4. Fill a pastry bag with a #12 tip
[This number is a French number. I would guess it's for 1.2 cm. I believe I've used both 10 and 13, as I don't have 12. With 13 it was harder to work as the batter kept dripping out of the pastry bag].
On two cookie sheets that have been covered with parchment paper, create two 26 cm disks (about 10.5 inches I believe).
[You can trace circles on the underside of the paper to help you, see my comments above about shaping the circles. You can also draw smaller circles for individual portions.]
Sprinkle each disk with the chopped and skinned hazelnuts. Lightly press them down. Sprinkle the disks lightly with icing sugar. Let them rest for 10 minutes. Sprinkle again, and let rest again for 10 minutes. Bake for 35 minutes.
5. Place the disks on a rack to cool. Once they are cold, wrap them in plastic film and store them in the refrigerator.
[You can freeze them at this point as well, if possible in a rigid container to prevent breakage.]
Recipe: Whipped Chocolate Ganache Filling
Source: Alice Medrich, Bittersweet
- 6 ounces (170 g) 70% cocoa chocolate, chopped medium-fine
- 4 tspn to 3 Tbspn (16 to 37g) sugar
- 2 cups (480g) heavy cream
[- 1 to 2 Tbspn pâte pralinée - optional, my addition]
[These amounts are the corrected version as I used 70% cocoa chocolate rather than the regular bittersweet or semisweet chocolate. A. Medrich gives the substitution amounts for using different types of chocolate.]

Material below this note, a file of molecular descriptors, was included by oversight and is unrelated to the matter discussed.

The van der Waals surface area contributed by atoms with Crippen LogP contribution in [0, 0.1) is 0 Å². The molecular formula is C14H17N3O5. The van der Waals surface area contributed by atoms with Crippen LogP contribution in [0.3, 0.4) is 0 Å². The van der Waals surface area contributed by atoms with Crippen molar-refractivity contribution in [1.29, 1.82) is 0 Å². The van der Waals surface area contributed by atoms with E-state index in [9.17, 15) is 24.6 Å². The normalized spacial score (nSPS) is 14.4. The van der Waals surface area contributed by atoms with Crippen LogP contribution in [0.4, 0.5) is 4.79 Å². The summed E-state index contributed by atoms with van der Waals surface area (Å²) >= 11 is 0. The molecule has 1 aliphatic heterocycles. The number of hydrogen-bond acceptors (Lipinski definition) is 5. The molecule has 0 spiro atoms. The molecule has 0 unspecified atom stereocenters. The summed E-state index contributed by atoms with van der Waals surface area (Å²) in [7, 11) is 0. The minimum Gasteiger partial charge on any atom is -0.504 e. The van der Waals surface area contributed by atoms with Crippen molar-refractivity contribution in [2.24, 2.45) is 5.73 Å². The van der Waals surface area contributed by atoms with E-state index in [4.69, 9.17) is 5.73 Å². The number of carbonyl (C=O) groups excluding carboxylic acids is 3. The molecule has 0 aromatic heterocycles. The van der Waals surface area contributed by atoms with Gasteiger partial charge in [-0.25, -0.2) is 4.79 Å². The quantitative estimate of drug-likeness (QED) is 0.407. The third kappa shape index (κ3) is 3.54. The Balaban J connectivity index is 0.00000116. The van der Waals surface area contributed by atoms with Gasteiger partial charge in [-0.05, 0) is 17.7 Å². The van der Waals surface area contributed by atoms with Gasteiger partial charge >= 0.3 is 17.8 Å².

Place the chopped chocolate in a medium bowl. Heat the cream with the sugar in a large heavy saucepan over medium-high heat until it comes to a gentle boil. Immediately pour half the hot cream over the chocolate and stir until the chocolate is mostly melted. Add the rest of the cream and stir. Let stand for 15 to 20 minutes to be sure all of the chocolate particles are completely melted.
[Mix in the pâte pralinée if you are using any.]
Stir the ganache until perfectly smooth. Let cool. Cover the bowl and refrigerate the ganache for at least 6 hours (I usually leave it overnight, says A. Medrich); it must be very cold or it will curdle when it is whipped. (The ganache can be prepared up to 4 days ahead.)
When you are ready to use the ganache (and not before), whip it until it is stiff enough to hold a nice shape and seems spreadable, but don't overdo. Overwhipped ganache looks granular, proceed carefully: I usually stop the mixer early and finish the whipping by hand.
[Ah, don't you love recipes that say, "enough but not too much?" I never know if I whip the ganache enough. It seems to get stiff very very quickly, so I only whip it a few seconds with my hand-held mixer.]
After whipping, the ganache will firm as it sits (and even more after it is chilled), so spread it immediately. If you accidentally overwhip, or if the ganache becomes too stiff to spread, warm your spatula by rinsing it under hot water and wiping it dry as necessary.
Assembling the cake or cakes
Using a pastry bag with a large plain tip, pipe big spheres of ganache on the outside of one one dacquoise disk, fill in the space between the spheres with a spiral of filling, and sandwich with another disk.
Or use a star-shaped tip and pipe rosettes.
Refrigerate for a short or longer while (that's vague, I know. I don't quite remember how long I chilled the cake), and sprinkle with icing sugar before serving.
This was my first attempt. Perhaps a little too much filling, as we found it quite rich on the first night we ate it. However the second and third nights (lots of left-overs) the richness didn't seem overwhelming.
I used a star-tip on this one. Perhaps there wasn't enough filling though.
The filling was a bit runny on this one (too much pâte pralinée?), and the bottom dacquoise broke in the freezer. However, the end result tasted just as good...